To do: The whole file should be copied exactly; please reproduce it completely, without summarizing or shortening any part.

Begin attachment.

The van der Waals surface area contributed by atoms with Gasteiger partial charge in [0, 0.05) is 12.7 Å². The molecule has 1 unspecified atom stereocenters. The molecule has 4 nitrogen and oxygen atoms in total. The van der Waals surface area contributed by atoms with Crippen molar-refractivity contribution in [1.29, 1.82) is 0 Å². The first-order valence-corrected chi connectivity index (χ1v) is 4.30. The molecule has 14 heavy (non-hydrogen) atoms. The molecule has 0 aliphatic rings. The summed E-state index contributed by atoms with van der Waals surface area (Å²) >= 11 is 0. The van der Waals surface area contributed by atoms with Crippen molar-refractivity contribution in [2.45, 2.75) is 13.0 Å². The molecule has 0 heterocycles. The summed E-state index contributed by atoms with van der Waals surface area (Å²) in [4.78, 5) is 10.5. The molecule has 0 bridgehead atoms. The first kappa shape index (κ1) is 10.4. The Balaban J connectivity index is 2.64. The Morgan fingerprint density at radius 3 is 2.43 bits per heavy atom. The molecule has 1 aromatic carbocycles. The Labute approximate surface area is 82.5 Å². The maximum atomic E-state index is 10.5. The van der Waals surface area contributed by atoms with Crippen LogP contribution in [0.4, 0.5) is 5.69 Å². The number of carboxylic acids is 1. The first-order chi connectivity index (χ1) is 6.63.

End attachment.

The van der Waals surface area contributed by atoms with Gasteiger partial charge in [0, 0.05) is 12.7 Å². The molecule has 1 unspecified atom stereocenters. The molecule has 4 nitrogen and oxygen atoms in total. The van der Waals surface area contributed by atoms with Crippen molar-refractivity contribution in [1.29, 1.82) is 0 Å². The first-order valence-corrected chi connectivity index (χ1v) is 4.30. The molecule has 14 heavy (non-hydrogen) atoms. The molecule has 0 aliphatic rings. The summed E-state index contributed by atoms with van der Waals surface area (Å²) >= 11 is 0. The van der Waals surface area contributed by atoms with Crippen molar-refractivity contribution in [2.45, 2.75) is 13.0 Å². The molecule has 0 heterocycles. The summed E-state index contributed by atoms with van der Waals surface area (Å²) in [4.78, 5) is 10.5. The molecule has 0 bridgehead atoms. The first kappa shape index (κ1) is 10.4. The Balaban J connectivity index is 2.64. The Morgan fingerprint density at radius 3 is 2.43 bits per heavy atom. The molecule has 1 aromatic carbocycles. The Labute approximate surface area is 82.5 Å². The maximum atomic E-state index is 10.5. The van der Waals surface area contributed by atoms with Crippen LogP contribution in [0.4, 0.5) is 5.69 Å². The number of carboxylic acids is 1. The first-order chi connectivity index (χ1) is 6.63.